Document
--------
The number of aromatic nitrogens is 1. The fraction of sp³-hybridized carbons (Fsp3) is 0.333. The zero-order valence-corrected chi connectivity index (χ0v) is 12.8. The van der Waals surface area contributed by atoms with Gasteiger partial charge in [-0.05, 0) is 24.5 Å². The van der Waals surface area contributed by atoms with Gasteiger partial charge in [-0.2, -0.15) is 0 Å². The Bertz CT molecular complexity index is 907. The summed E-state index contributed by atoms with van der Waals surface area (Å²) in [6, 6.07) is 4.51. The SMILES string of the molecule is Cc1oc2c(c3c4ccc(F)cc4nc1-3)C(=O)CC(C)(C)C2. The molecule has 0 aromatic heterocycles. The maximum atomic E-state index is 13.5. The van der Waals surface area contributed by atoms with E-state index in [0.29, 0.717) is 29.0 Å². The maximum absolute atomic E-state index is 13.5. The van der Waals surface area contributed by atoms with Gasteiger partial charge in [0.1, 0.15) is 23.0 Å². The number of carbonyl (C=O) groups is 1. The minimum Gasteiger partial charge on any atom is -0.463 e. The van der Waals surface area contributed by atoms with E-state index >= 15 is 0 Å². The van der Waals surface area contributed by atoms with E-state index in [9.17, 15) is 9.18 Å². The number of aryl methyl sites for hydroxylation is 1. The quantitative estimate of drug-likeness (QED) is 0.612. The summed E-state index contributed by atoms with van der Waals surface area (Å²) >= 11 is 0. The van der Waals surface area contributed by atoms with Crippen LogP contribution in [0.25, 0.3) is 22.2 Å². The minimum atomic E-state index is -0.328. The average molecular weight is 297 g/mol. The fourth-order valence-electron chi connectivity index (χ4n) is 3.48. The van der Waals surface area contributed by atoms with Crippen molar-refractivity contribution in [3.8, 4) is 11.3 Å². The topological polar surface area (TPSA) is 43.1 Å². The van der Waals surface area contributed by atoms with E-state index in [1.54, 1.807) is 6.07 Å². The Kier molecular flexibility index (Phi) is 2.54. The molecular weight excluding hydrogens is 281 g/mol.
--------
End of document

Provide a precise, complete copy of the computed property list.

The number of aromatic nitrogens is 1. The fraction of sp³-hybridized carbons (Fsp3) is 0.333. The zero-order valence-corrected chi connectivity index (χ0v) is 12.8. The van der Waals surface area contributed by atoms with Gasteiger partial charge in [-0.05, 0) is 24.5 Å². The van der Waals surface area contributed by atoms with Gasteiger partial charge in [-0.2, -0.15) is 0 Å². The Bertz CT molecular complexity index is 907. The summed E-state index contributed by atoms with van der Waals surface area (Å²) in [6, 6.07) is 4.51. The SMILES string of the molecule is Cc1oc2c(c3c4ccc(F)cc4nc1-3)C(=O)CC(C)(C)C2. The molecule has 0 aromatic heterocycles. The maximum atomic E-state index is 13.5. The van der Waals surface area contributed by atoms with E-state index in [0.29, 0.717) is 29.0 Å². The maximum absolute atomic E-state index is 13.5. The van der Waals surface area contributed by atoms with Gasteiger partial charge in [0.1, 0.15) is 23.0 Å². The number of carbonyl (C=O) groups is 1. The minimum Gasteiger partial charge on any atom is -0.463 e. The van der Waals surface area contributed by atoms with E-state index >= 15 is 0 Å². The van der Waals surface area contributed by atoms with E-state index in [9.17, 15) is 9.18 Å². The number of aryl methyl sites for hydroxylation is 1. The quantitative estimate of drug-likeness (QED) is 0.612. The summed E-state index contributed by atoms with van der Waals surface area (Å²) >= 11 is 0. The van der Waals surface area contributed by atoms with Crippen LogP contribution in [0.25, 0.3) is 22.2 Å². The minimum atomic E-state index is -0.328. The average molecular weight is 297 g/mol. The fourth-order valence-electron chi connectivity index (χ4n) is 3.48. The van der Waals surface area contributed by atoms with Crippen molar-refractivity contribution in [3.8, 4) is 11.3 Å². The topological polar surface area (TPSA) is 43.1 Å². The van der Waals surface area contributed by atoms with E-state index in [1.54, 1.807) is 6.07 Å². The Kier molecular flexibility index (Phi) is 2.54. The molecular weight excluding hydrogens is 281 g/mol.